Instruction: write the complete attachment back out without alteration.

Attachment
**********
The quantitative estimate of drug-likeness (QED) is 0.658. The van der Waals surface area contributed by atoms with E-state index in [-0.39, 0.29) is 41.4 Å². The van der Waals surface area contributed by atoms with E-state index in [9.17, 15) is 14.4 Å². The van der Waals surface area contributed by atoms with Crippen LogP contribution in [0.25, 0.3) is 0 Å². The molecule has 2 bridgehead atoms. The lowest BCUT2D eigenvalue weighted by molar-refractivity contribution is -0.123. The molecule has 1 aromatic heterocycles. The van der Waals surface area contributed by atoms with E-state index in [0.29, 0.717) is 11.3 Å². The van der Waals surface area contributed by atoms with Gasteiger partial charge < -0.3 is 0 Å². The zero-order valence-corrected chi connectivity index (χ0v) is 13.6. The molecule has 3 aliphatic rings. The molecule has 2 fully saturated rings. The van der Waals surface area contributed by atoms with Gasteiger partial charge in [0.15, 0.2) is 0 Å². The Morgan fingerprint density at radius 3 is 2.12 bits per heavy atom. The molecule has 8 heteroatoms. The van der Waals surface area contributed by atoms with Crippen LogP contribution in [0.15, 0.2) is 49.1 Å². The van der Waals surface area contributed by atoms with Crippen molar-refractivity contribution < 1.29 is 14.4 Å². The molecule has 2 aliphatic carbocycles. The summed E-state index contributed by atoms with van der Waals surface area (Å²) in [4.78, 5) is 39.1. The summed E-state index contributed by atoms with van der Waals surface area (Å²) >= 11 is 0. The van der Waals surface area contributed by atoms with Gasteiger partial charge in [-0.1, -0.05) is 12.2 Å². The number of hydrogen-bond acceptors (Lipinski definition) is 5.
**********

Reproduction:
The quantitative estimate of drug-likeness (QED) is 0.658. The van der Waals surface area contributed by atoms with E-state index in [-0.39, 0.29) is 41.4 Å². The van der Waals surface area contributed by atoms with E-state index in [9.17, 15) is 14.4 Å². The van der Waals surface area contributed by atoms with Crippen LogP contribution in [0.25, 0.3) is 0 Å². The molecule has 2 bridgehead atoms. The lowest BCUT2D eigenvalue weighted by molar-refractivity contribution is -0.123. The molecule has 1 aromatic heterocycles. The van der Waals surface area contributed by atoms with E-state index in [0.29, 0.717) is 11.3 Å². The van der Waals surface area contributed by atoms with Gasteiger partial charge < -0.3 is 0 Å². The zero-order valence-corrected chi connectivity index (χ0v) is 13.6. The molecule has 3 aliphatic rings. The molecule has 2 fully saturated rings. The van der Waals surface area contributed by atoms with Gasteiger partial charge in [0.15, 0.2) is 0 Å². The Morgan fingerprint density at radius 3 is 2.12 bits per heavy atom. The molecule has 8 heteroatoms. The van der Waals surface area contributed by atoms with Crippen LogP contribution in [0.15, 0.2) is 49.1 Å². The van der Waals surface area contributed by atoms with Crippen molar-refractivity contribution < 1.29 is 14.4 Å². The molecule has 2 aliphatic carbocycles. The summed E-state index contributed by atoms with van der Waals surface area (Å²) in [4.78, 5) is 39.1. The summed E-state index contributed by atoms with van der Waals surface area (Å²) >= 11 is 0. The van der Waals surface area contributed by atoms with Gasteiger partial charge in [-0.1, -0.05) is 12.2 Å². The number of hydrogen-bond acceptors (Lipinski definition) is 5.